- The Washington Times - Tuesday, October 16, 2001

CHAGUANAS, Trinidad The faded house of Nobel Prize winner V.S. Naipaul's birth is one of the few remnants of a humble upbringing some say the author would rather forget.
After winning the literature prize on Thursday, the 69-year-old novelist said it was a "tribute both to India, my ancestors' land, and to other countries in the subcontinent."
Trinidad and Tobago was absent from his accolades.
"The whole Caribbean is disappointed. The man has not at all recognized the land of his birth," said Wesley Furlonge, who lives next door to Mr. Naipaul's birthplace, a clumsy structure of four levels that stands out from others on a boisterous street lined with Hindu prayer flags.
The only other Caribbean writer to be so honored was poet Derek Walcott of St. Lucia, who won the Nobel Prize in literature in 1992.
Like James Joyce, Ireland's famous exile, Mr. Naipaul has had an uneasy relationship with his homeland, once writing to his family from Oxford: "I shall die if I had to spend the rest of my life in Trinidad."
He didn't.
For the first six years of his life, Vidiadhar Surajprasad Naipaul, known as V.S. or Vidia to his family, lived with his grandmother and seven siblings in the house, guarded by stone sculptures of lions, about 10 miles south of Trinidad's capital, Port-of-Spain.
The secluded life of the asthmatic and introverted young Mr. Naipaul began in the dwelling now known as the "Lion House."
"One was not supposed to like or dislike anything at the Lion House," his sister Kamla Naipaul Tewari, 71, said in an interview on Thursday. "One lived with one's grandmother. One lived a very secluded and highly protected life, protected by the family, by grandmother.
"We went to school, came back home. We weren't allowed to mingle at all with anybody," she said from her home in Chaguanas. "We had no friends. In those days children were to be seen but not heard."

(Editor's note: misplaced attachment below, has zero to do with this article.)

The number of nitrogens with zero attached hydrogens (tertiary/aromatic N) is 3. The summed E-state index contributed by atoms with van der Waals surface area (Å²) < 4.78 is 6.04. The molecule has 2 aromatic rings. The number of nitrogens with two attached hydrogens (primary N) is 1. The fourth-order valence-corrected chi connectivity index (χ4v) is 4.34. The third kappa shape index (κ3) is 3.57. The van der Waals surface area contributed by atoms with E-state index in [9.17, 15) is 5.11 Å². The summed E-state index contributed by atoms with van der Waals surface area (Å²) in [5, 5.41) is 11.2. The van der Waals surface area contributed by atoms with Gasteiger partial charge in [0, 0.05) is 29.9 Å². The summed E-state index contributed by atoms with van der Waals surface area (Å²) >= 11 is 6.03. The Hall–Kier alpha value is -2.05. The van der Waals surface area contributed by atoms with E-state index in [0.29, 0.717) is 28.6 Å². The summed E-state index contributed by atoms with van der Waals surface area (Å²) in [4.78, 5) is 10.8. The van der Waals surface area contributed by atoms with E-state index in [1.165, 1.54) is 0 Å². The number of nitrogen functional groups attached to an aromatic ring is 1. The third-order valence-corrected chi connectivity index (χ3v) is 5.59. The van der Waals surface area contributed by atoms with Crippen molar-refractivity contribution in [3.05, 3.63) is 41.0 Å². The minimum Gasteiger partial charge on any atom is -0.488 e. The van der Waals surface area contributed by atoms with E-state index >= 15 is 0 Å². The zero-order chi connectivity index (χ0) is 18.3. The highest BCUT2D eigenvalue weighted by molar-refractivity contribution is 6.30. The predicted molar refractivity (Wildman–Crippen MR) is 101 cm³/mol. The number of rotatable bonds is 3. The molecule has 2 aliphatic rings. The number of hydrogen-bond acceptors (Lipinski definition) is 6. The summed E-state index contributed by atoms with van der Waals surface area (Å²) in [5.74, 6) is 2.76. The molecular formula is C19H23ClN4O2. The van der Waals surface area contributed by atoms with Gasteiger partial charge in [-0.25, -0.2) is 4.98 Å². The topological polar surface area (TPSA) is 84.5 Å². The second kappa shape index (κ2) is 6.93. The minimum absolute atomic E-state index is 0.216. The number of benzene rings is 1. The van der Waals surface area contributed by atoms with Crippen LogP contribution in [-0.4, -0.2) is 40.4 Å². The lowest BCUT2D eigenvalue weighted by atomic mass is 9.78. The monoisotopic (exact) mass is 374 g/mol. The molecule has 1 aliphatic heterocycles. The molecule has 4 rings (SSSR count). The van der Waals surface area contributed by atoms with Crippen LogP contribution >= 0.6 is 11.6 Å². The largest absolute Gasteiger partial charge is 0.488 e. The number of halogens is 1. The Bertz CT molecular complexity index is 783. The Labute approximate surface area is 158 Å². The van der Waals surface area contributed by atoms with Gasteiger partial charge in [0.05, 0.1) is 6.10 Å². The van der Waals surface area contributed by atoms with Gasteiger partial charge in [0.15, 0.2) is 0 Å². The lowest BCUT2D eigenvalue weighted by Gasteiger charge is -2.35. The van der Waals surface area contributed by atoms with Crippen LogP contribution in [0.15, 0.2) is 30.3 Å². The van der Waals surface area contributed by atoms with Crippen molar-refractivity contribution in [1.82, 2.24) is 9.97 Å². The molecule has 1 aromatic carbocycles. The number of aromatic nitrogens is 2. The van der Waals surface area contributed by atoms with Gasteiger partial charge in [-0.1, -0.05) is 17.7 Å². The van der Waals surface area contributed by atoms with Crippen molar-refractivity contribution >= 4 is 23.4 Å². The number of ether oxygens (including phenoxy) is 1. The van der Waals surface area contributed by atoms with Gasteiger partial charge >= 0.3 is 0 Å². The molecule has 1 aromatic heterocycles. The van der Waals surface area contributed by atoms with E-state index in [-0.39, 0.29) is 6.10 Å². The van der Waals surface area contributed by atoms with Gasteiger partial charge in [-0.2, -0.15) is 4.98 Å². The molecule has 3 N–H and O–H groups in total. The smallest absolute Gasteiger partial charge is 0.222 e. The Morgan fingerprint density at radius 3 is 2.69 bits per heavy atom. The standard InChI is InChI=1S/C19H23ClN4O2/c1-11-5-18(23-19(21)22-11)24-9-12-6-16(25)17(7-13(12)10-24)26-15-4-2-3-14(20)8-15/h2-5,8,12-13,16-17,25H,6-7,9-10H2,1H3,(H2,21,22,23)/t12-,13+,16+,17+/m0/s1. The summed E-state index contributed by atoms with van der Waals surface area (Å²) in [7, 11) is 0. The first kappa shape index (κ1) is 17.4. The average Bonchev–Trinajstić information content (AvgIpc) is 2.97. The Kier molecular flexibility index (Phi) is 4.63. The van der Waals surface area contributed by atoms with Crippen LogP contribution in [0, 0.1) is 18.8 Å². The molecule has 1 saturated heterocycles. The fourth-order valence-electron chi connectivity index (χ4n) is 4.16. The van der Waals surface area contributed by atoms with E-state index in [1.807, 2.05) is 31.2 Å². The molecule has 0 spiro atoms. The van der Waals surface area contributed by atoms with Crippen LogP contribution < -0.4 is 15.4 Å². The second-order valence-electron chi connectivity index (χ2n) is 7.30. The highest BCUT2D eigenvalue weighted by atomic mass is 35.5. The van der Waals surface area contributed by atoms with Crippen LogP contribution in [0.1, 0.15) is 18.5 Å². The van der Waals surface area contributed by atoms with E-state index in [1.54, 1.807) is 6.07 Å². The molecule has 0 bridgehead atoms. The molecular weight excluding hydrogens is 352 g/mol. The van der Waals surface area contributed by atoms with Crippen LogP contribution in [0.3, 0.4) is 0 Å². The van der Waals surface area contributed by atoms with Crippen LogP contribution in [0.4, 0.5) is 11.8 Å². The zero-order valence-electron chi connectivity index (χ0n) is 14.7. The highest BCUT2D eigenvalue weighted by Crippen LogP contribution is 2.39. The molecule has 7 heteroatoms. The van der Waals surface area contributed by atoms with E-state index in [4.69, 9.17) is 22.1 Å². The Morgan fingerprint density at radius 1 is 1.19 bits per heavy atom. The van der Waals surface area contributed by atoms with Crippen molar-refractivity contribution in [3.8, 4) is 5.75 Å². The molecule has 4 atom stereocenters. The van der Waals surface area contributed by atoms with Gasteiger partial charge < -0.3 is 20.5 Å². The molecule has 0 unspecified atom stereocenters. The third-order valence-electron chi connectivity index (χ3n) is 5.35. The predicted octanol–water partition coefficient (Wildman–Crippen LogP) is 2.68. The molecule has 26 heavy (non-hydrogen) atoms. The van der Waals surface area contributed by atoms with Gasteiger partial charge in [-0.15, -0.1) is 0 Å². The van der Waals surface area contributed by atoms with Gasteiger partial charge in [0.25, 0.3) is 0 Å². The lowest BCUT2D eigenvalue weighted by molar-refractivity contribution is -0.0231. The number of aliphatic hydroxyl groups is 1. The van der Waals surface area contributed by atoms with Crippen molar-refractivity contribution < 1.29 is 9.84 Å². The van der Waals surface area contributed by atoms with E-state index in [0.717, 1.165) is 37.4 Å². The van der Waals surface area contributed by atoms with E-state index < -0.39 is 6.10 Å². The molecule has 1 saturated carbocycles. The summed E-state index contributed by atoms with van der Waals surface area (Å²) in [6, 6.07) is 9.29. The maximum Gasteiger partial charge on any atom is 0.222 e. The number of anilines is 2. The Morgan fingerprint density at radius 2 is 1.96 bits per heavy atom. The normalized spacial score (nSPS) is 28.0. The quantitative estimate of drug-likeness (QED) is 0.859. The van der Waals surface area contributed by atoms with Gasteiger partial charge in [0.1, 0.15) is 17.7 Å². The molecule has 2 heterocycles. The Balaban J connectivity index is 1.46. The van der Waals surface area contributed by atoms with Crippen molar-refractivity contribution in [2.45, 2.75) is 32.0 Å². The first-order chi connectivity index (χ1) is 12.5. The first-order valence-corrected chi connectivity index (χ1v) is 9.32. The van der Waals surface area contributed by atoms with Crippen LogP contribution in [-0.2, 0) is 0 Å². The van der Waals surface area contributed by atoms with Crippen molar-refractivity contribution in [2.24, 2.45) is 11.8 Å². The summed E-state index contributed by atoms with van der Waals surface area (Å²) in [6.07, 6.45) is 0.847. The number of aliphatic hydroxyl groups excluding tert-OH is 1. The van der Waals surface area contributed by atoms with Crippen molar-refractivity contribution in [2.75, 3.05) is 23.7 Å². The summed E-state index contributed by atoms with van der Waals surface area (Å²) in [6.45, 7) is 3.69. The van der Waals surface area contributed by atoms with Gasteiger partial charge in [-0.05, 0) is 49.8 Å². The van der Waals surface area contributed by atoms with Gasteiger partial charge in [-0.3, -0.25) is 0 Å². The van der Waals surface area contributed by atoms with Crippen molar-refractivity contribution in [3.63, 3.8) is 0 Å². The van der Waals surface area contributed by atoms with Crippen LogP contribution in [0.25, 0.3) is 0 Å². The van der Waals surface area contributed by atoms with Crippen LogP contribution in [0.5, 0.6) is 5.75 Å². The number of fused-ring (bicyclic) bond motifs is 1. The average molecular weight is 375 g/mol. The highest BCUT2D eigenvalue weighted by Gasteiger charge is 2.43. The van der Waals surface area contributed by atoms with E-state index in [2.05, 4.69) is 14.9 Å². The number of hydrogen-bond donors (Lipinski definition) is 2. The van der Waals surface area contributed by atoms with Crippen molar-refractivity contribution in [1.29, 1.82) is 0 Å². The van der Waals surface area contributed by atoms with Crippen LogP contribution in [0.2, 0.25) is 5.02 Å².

Mrs. Tewari said her brother never denied his roots but believed he had to leave to survive.
"To succeed as a writer, he had to go away," she said. "He worked very hard to get a scholarship. My parents didn't have that kind of money at all, at all, at all. He wanted a scholarship more than anything."
But his absence remains a sore point for Trinidadians who feel abandoned by the literary giant.
"In several ways he has been a person trying to escape his past," said Kris Rampersad, an editor at the Sunday Guardian where Mr. Naipaul's father, Seepersad Naipaul, worked as a journalist. "That past is from a small island with limited opportunities. The irony is that, over and over again, his works return to the small island."
While the 215-year-old Swedish Academy singled out the masterpiece "The Enigma of Arrival," his earlier and perhaps best-known works were based in Trinidad. "Enigma" describes his life in Britain.
Mr. Naipaul's first novel, "The Mystic Masseur," explored Trinidad in the 1950s as it struggled with identity, class and race under a colonial British regime.
Trinidad and Tobago, a Caribbean nation almost evenly divided between blacks descended from African slaves and East Indians descended from indentured laborers, today confronts many of the same issues.
The country also is at the heart of "Miguel Street," a collection of Mr. Naipaul's short stories, and "The Loss of El Dorado," a history of Trinidad under Spanish colonizers.
Mr. Naipaul, often described as moody, haughty and irascible, had said that Trinidad provided fodder for his writing, but did not explain why he didn't acknowledge Trinidad in his acceptance speech.
"Although I come from the Caribbean, Trinidad, I'm of Indian origin, and the Indian experience has always been interesting to me and necessary for me to explore and to come to terms with," he said in an earlier interview.
Even after Mr. Naipaul moved to Port-of-Spain to live with his parents at age 6, he remained a recluse.
"He was very much into his books," said Frank Abdulah, 73, who remembers Mr. Naipaul at the Queen's Royal College. "My memory of him was of someone who came to school and left."
His studious nature garnered Mr. Naipaul a scholarship at Oxford University, where he graduated in 1953. Since then, he lived in England, which honored him with a knighthood in 1990.
The house where Mr. Naipaul lived near Port-of-Spain inspired "A House for Mr. Biswas," one of his most personal books, based on the life of his father, who had a nervous breakdown.
"I didn't read it for 15 years," said his sister, whose dark, chiseled features resemble her brother's. "I remember the hardships and the nervous breakdown. Vidia describes it to perfection."
But no book tells more about their lives than "Between Father and Son," a collection of letters, she said.
When Seepersad Naipaul died in 1953, Mr. Naipaul sent a cable from England calling him, "the best man I knew."
Of her brother, Mrs. Tewari said: "He's a very complex man He can spend a long time being introspective. He can also be very talkative. He's a man of many moods many, many moods and they could change from minute to minute."

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